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Background: Facilitating participation in physical recreation among children with disability is an increasingly important aim of paediatric rehabilitation. Aim: To compare the extent (diversity and frequency), context (where and companionship), experience (enjoyment) and preference for participation in physical recreation activities outside-of-school between children with disability and children with typical development. Methods and procedures: One hundred and sixty-three children with physical, intellectual, sensory or multiple disabilities (67 girls; mean age 10.8 yr) were matched with 163 children with typical development for age, sex, geographical location and socioeconomic status. Participation in 16 physical recreation activities (including walking, cycling, team sports) was compared between these two groups using non-parametric statistics and relative risk ratios. Outcomes and results: There were significant differences between the groups in 14 activities. A lower percentage of children with disability reported participating in 5 physical recreation activities. A higher percentage of children with disability reported not participating in their preferred activities. Children with disability were less likely to participate on their own in some day-to-day physical recreation activities such as walking and cycling. Conclusions and implications: Differences between the groups related to the context (companionship) and preference for participation. Understanding and addressing these differences may enhance participation among children with disability.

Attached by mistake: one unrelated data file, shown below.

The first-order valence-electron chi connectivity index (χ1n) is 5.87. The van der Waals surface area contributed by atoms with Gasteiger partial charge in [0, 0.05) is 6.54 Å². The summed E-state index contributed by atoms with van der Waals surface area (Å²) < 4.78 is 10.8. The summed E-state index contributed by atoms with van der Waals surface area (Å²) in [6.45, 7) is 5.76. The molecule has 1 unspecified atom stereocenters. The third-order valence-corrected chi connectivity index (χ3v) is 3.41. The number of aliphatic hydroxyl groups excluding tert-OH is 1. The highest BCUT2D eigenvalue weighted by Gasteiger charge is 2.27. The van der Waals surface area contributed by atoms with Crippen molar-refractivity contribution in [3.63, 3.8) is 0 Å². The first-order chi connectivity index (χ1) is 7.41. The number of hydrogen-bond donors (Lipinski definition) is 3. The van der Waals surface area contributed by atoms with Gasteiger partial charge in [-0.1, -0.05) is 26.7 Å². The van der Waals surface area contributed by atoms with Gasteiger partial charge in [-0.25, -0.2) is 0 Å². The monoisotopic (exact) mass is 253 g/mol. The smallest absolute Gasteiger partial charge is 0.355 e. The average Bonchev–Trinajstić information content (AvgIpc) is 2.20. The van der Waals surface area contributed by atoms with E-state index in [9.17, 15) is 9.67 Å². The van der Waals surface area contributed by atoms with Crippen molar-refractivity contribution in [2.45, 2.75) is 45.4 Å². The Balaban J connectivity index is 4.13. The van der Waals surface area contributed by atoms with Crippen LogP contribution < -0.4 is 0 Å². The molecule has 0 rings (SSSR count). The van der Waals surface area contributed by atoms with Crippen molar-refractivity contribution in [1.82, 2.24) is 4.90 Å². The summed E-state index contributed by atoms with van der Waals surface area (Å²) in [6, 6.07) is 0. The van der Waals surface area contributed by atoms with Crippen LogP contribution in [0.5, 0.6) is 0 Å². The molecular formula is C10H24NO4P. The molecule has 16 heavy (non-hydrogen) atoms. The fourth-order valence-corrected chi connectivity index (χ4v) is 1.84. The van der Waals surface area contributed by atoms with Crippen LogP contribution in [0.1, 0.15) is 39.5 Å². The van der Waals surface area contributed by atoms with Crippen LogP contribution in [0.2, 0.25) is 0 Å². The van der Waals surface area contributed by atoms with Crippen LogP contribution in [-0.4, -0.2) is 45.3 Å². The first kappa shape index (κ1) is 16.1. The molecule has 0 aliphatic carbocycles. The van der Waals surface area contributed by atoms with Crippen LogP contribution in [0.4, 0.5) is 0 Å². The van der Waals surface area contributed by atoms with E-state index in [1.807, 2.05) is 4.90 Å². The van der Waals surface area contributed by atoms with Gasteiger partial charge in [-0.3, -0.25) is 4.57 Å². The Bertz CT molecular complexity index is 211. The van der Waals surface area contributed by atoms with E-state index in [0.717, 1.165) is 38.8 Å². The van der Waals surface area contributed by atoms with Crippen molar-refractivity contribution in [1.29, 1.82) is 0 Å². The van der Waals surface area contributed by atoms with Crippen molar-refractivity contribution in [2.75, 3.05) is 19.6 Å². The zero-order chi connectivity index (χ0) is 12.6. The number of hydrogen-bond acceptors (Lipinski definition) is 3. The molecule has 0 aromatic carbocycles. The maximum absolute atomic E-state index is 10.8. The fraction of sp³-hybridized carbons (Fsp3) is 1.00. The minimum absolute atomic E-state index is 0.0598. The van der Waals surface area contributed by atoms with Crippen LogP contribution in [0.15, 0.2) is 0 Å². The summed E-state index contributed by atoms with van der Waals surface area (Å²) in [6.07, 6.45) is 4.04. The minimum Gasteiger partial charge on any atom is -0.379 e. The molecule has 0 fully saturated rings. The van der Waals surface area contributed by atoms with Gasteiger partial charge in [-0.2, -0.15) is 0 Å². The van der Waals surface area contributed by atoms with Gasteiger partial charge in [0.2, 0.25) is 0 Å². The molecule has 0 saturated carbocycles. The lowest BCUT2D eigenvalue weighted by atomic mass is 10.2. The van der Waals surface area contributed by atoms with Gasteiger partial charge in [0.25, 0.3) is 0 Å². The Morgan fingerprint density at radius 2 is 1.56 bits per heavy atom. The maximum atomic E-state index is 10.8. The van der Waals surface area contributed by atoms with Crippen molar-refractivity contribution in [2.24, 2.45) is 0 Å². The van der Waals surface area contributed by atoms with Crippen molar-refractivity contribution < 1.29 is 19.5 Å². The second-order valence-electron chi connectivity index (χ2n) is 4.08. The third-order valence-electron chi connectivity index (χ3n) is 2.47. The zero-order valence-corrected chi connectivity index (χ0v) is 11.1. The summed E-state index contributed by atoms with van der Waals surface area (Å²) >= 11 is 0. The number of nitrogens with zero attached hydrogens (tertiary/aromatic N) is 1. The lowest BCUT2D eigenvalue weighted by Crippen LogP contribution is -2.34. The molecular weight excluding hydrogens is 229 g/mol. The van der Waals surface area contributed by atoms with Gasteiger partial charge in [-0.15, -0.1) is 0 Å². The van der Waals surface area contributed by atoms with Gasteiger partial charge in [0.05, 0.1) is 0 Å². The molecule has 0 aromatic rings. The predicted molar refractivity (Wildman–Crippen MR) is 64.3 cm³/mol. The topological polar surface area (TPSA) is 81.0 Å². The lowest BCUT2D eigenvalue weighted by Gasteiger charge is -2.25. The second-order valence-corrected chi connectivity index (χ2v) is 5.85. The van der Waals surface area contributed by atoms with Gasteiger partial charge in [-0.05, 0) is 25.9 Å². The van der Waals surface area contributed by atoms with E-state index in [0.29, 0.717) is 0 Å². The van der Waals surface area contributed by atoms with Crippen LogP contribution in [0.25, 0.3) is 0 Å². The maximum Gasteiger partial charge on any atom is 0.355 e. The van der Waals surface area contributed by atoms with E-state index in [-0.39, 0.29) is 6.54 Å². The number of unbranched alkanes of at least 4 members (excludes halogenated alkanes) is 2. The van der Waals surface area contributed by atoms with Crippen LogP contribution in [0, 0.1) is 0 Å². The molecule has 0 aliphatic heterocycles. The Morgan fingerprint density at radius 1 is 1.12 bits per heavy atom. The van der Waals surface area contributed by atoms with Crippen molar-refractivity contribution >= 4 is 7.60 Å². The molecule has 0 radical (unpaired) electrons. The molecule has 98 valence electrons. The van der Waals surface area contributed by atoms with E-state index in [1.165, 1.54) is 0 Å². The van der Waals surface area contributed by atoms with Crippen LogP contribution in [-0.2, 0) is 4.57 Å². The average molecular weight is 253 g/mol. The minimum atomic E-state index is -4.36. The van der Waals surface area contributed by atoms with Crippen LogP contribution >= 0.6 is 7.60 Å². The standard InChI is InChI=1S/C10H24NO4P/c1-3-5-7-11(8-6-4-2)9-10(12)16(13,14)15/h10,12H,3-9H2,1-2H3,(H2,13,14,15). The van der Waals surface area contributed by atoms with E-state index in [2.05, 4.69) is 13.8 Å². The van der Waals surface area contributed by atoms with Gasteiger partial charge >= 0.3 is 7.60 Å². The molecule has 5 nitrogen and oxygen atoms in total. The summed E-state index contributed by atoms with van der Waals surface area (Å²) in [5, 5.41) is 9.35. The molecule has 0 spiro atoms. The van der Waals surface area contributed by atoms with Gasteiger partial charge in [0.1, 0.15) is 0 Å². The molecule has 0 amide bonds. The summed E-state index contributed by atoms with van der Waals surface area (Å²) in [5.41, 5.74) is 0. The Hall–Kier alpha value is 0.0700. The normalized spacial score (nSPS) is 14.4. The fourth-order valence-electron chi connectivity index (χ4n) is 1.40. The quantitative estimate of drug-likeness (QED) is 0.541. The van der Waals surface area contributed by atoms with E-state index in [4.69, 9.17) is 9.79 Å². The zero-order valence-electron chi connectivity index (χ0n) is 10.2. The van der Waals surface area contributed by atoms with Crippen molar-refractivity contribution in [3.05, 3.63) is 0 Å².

School of Allied Health

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Journal Article

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